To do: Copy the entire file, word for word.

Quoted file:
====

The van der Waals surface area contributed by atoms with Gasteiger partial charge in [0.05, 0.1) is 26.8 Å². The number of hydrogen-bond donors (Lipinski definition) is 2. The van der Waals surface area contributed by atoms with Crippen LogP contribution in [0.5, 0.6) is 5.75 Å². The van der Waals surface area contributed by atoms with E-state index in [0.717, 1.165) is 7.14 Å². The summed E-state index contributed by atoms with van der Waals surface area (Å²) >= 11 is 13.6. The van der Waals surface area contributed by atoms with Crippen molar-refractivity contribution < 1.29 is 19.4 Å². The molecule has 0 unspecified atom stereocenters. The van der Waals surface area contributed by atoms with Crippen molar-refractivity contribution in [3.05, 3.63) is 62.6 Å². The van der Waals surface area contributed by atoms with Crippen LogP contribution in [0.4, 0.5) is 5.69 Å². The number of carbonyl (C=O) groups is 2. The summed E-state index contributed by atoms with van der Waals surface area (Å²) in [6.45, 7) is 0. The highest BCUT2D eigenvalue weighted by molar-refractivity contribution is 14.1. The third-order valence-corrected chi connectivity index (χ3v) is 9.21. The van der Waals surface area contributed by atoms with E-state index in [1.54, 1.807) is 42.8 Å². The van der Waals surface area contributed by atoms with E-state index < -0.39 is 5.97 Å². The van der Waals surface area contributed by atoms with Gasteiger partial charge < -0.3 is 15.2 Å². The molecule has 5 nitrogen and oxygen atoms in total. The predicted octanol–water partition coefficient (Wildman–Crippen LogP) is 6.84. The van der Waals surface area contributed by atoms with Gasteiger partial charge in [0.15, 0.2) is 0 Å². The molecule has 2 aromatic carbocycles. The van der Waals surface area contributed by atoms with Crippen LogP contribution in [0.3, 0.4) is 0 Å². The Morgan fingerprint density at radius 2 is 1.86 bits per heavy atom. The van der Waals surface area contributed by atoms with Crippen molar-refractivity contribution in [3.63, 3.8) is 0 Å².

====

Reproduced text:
The van der Waals surface area contributed by atoms with Gasteiger partial charge in [0.05, 0.1) is 26.8 Å². The number of hydrogen-bond donors (Lipinski definition) is 2. The van der Waals surface area contributed by atoms with Crippen LogP contribution in [0.5, 0.6) is 5.75 Å². The van der Waals surface area contributed by atoms with E-state index in [0.717, 1.165) is 7.14 Å². The summed E-state index contributed by atoms with van der Waals surface area (Å²) >= 11 is 13.6. The van der Waals surface area contributed by atoms with Crippen molar-refractivity contribution < 1.29 is 19.4 Å². The molecule has 0 unspecified atom stereocenters. The van der Waals surface area contributed by atoms with Crippen molar-refractivity contribution in [3.05, 3.63) is 62.6 Å². The van der Waals surface area contributed by atoms with Crippen LogP contribution in [0.4, 0.5) is 5.69 Å². The number of carbonyl (C=O) groups is 2. The summed E-state index contributed by atoms with van der Waals surface area (Å²) in [6.45, 7) is 0. The highest BCUT2D eigenvalue weighted by molar-refractivity contribution is 14.1. The third-order valence-corrected chi connectivity index (χ3v) is 9.21. The van der Waals surface area contributed by atoms with E-state index in [1.54, 1.807) is 42.8 Å². The van der Waals surface area contributed by atoms with E-state index < -0.39 is 5.97 Å². The van der Waals surface area contributed by atoms with Gasteiger partial charge < -0.3 is 15.2 Å². The molecule has 5 nitrogen and oxygen atoms in total. The predicted octanol–water partition coefficient (Wildman–Crippen LogP) is 6.84. The van der Waals surface area contributed by atoms with Gasteiger partial charge in [0.15, 0.2) is 0 Å². The molecule has 2 aromatic carbocycles. The van der Waals surface area contributed by atoms with Crippen LogP contribution in [0.3, 0.4) is 0 Å². The Morgan fingerprint density at radius 2 is 1.86 bits per heavy atom. The van der Waals surface area contributed by atoms with Crippen molar-refractivity contribution in [3.63, 3.8) is 0 Å².